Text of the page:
Visceral fat is technically excess intra-abdominal adipose tissue accumulation. It is known as a “deep” fat that is stored further underneath the skin than “subcutaneous” belly fat. It is a form of gel-like fat that is wrapped around internal organs, including the liver, pancreas, and kidneys. However, this fat is very close to the liver and can turn it into cholesterol. From there, the visceral fat goes through the bloodstream. It may collect along the walls of the arteries. This leads the arteries to get hard and narrow (called atherosclerosis). Too much of visceral fat creates can lead to inflammation and high blood pressure, which increases the risk of serious health problems as well. Visceral fat has been linked to metabolic disturbances and increased risk for cardiovascular disease and type 2 diabetes.
Another issue with visceral fat is its impact on adiponectin or “fat hormone”. Adiponectin is a special hormone that plays a crucial role in regulating blood glucose levels and fatty acid breakdown. Visceral fat inhibits adiponectin. When adiponectin levels are low, the body can accumulate unhealthy fat and insulin resistance may take place.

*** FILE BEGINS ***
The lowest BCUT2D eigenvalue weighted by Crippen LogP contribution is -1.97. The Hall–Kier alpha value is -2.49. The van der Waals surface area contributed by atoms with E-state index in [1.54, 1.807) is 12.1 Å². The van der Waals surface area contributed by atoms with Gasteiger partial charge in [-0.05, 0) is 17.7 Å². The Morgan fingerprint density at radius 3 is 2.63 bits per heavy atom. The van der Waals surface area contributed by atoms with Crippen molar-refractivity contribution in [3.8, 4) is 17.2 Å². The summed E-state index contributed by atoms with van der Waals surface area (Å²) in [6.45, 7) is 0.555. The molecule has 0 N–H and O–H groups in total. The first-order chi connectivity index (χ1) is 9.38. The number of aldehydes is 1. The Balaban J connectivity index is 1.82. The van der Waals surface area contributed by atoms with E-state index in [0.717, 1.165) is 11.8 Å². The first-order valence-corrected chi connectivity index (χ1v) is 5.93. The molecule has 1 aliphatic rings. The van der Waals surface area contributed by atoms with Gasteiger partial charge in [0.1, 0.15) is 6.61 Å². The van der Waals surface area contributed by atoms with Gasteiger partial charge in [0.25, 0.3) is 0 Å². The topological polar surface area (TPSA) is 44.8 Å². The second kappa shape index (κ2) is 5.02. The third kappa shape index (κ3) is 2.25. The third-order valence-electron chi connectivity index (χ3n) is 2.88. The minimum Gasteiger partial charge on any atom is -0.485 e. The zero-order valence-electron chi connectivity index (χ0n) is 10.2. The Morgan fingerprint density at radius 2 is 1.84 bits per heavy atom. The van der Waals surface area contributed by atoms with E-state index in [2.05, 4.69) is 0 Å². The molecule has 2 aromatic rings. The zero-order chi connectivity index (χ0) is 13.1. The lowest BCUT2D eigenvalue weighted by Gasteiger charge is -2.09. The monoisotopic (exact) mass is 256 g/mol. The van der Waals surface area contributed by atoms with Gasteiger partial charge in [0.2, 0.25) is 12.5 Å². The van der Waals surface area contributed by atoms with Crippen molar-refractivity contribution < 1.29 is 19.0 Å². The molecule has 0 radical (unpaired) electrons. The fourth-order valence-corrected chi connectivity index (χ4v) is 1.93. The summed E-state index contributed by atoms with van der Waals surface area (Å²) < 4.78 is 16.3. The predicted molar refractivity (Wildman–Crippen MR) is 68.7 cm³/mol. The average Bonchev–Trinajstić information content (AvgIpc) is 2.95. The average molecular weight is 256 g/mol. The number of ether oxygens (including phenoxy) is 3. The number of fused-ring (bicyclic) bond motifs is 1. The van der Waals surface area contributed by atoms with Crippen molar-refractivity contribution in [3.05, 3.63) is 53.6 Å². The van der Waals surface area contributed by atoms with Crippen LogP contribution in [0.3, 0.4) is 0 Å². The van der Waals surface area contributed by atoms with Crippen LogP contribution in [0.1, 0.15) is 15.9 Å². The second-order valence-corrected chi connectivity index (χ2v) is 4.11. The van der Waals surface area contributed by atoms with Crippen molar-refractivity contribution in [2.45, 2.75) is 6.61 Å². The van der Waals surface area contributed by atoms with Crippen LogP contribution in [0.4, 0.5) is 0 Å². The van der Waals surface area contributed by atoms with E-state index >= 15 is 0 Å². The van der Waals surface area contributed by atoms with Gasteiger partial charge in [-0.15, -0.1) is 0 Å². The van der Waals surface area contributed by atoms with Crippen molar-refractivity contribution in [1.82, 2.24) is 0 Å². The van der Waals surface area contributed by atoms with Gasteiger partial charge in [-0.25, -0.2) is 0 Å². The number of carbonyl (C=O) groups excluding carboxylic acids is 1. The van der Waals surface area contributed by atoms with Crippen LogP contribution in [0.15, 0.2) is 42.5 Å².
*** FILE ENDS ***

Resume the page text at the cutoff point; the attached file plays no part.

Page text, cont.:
Excess visceral fat is linked with an increased risk for:
- Heart disease
- Sexual dysfunction
- Sleep disorders
What causes Visceral Fats?
When there is too much glucose in the bloodstreams and the cells are already filled glycogen stores, glucose is stored as fat. This happens a lot more quickly and easily when consuming refined processed carbohydrates and sugary foods. Processed starches like white bread or white rice, along with high-sugar foods, are rapidly converted into simple sugars that enter the bloodstream and trigger a larger release of insulin from the pancreas. The result is usually weight gain, some more even more hunger which leads to continuing overeating and a vicious cycle that makes it hard to stop eating sweets. Thus the more often and longer than blood insulin levels remain high, the more likely a person to accumulate excess body fat.